Let me start by saying that 'kill computer virus' is unusual to hear. One would typically say 'remove computer virus' as they are understood to be only files or data in particular places that allow them to control the machines behavior and are in no way actually alive.
According to Merriam-Webster, the words are synonymous. However a bit of history might give better context as to their common use (in the U.S., which the only first-hand knowledge I possess.)
The term 'generic' became most popular in the U.S. with white-label goods that were sold in stores cheaper than their brand-name competitors. The 'generic' goods were essentially without a brand or manufacturer markings on the label. These have since been largely replaced by brands that are 'owned' by a given store as the 'generic' products were perceived to be inferior. Brands like 'Members Mark' (Sam's club/Walmart), 'Kirkland' (Costco) and others have replaced the traditional 'generic' goods as the inexpensive alternative. In this situation, 'generic' implied that there was no company to which one could complain if there was a defect with the item.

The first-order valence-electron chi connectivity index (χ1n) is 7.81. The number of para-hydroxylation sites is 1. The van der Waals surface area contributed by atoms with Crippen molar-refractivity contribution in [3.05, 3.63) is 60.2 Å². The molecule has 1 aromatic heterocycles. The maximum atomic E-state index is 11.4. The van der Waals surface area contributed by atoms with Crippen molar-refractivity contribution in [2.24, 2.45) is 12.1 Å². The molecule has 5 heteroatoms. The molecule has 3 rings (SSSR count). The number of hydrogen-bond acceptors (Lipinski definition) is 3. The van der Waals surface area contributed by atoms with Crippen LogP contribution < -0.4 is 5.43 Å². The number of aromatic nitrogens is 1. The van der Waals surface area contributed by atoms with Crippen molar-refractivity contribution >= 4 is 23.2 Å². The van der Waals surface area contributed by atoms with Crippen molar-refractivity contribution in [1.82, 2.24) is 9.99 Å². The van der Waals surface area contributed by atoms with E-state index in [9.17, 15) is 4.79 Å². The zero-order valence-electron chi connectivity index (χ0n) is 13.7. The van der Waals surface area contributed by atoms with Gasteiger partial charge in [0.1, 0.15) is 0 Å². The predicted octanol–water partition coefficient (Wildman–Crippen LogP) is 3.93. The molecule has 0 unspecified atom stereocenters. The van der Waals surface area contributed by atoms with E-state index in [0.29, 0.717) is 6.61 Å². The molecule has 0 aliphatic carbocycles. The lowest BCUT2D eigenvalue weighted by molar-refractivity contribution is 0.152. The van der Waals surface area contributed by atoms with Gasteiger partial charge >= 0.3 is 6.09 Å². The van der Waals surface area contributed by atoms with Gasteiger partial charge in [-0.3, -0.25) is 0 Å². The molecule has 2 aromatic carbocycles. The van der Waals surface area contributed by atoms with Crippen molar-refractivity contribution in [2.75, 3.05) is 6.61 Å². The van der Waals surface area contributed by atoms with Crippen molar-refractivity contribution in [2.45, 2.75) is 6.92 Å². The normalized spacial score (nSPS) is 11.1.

In my opinion, 'generic,' therefore, has a mildly negative connotation to it, whereas 'general' or even 'generalized' (for those that prefer 'utilize' over 'use') does not. My company would never offer a 'generic' solution for sale as the presumption would be that it would be inexpensive and potentially inferior to a brand-name solution.
In answer to your final statement:
I want to show that the framework is normal, does it job, nothing fancy and that's about it.
I would use 'general.' Given more freedom, one might also consider 'simple', 'adequate', 'minimal', 'minimalistic' or even 'elegant,' depending on what other characteristics you might wish to convey.
I hope this helps...